Teddy Pendergrass, whose powerful, soulful voice was one of R&B’s most recognizable in the ‘70s and ‘80s through hits with Harold Melvin and The Blue Notes and as a solo artist, died Wednesday after battling colon cancer. He was 59.
    Pendergrass died at 9:59 p.m. Wednesday with his family around him at Bryn Mawr Hospital near Philadelphia, where he had been hospitalized since August after surgery related to his colon cancer.
     To all his fans who loved his music, thank you,  his son, Teddy Pendergrass II, told the Associated Press.  He will live on through his music.
    Pendergrass, also known as “Teddy Bear” and “The Black Elvis,” started his musical career in the late ’60s as a drummer with the doo-wop group The Cadillacs, which merged a few years later with Harold Melvin in the Blue Notes. However, Pendergrass’ rough, distinctive voice quickly got him attention and he became the group’s lead singer for a string of classic “Philly Soul” hits, including “If You Don’t Know Me By Now” and “Wake Up Everybody” for Philadelphia International Records. He went solo in 1976, becoming known for his R&B love ballads – including “Close the Door” and “Love TKO” – that rivaled Barry White and Marvin Gaye in mood-setting sexiness.
    “He would sing and your underwear would unlock themselves,” said Whoopi Goldberg, remembering Pendergrass on “The View.” “He was extraordinary.”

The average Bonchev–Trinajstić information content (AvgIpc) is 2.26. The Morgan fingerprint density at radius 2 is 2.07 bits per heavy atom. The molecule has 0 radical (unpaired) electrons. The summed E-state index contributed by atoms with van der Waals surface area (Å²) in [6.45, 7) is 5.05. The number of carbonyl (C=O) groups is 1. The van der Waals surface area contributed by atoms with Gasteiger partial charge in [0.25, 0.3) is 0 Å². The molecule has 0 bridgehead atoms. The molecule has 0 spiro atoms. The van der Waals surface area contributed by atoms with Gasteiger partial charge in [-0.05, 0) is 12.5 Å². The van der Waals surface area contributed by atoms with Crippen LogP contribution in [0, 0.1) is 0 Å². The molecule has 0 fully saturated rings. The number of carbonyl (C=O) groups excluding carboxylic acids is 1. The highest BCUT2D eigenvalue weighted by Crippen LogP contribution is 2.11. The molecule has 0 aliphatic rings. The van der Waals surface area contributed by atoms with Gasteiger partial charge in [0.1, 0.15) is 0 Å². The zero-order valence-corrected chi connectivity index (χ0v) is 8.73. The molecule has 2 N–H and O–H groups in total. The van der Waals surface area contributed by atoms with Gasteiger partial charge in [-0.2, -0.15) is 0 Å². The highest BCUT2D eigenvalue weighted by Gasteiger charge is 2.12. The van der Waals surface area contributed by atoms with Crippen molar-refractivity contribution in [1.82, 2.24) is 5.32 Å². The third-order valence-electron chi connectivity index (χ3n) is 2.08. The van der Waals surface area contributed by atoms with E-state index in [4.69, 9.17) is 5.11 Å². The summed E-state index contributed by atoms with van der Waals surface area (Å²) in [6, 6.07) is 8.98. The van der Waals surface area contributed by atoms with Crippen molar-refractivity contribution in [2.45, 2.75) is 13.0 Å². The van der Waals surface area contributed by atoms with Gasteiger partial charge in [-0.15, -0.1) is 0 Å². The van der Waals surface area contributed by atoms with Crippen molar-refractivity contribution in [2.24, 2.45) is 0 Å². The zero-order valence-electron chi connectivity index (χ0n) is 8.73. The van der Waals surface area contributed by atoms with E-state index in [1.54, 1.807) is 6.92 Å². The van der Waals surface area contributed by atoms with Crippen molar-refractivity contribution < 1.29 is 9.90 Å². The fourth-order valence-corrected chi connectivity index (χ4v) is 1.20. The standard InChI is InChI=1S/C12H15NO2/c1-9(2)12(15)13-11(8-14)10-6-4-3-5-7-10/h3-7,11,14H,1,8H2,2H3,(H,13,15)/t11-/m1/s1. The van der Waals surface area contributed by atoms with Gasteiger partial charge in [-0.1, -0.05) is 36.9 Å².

Near the peak of his career in 1982, Pendergrass was in a car accident that injured his spinal cord and left him paralyzed from the waist down. However, Pendergrass, who had eight solo albums certified gold and four certified platinum, returned to recording within a year and returned to the stage in 1985 at Live Aid, performing from his wheelchair.
    “My rehabilitation was totally due to the fact that I could still focus on continuing to make music,” Pendergrass told Wax Poetics magazine in 2008. “I got signs from God that he was going to let me continue.”
    Pendergrass continued recording through the ‘90s and performing through the 2000s, as well as writing his inspirational autobiography “Truly Blessed” in 1998. He had been working on a musical, written by Jackie Taylor, documenting his life called “I Am Who I Am,” which premiered last year at Chicago’s Black Ensemble Theater.
    “Teddy Pendergrass was one of the greatest artists that the music industry has ever known, and there hasn’t been another one since,” producers Kenny Gamble and Leon Huff said in a statement. “We’ve lost our voice and we’ve lost our best friend, but we’re thankful for what we had. It was beautiful. He was one of the best.”
    Pendergrass is survived by his mother, Ida Pendergrass; his wife Joan; his children, Teddy Pendergrass II, Trisha Pendergrass and La Donna Pendergrass; daughters from his marriage to Joan, Sherilla Lestrade and Jessica Avila; and grandchildren Montaurius Driane, Desaray Drane, Teddy Pendergrass III, Alana Nida Sky Pendergrass, Gabriel Gomes, Jasmine Lestrade and Jeremiah Sanford.
     The official public viewing will be Jan. 22 at 10 a.m. at Enon Tabernacle Baptist Church, 2800 West Cheltenham Ave., Philadelphia, Pa. The funeral will be Jan. 23 at 10 a.m., also at Enon Tabernacle Baptist Church. Internment will follow at West Laurel Hill Cemetery, Bala Cynwyd, Pa. The family asks that in lieu of flowers, donations be sent to The Joan & Teddy Pendergrass Memorial, P.O. Box 382, Gladwyne, PA 19035.

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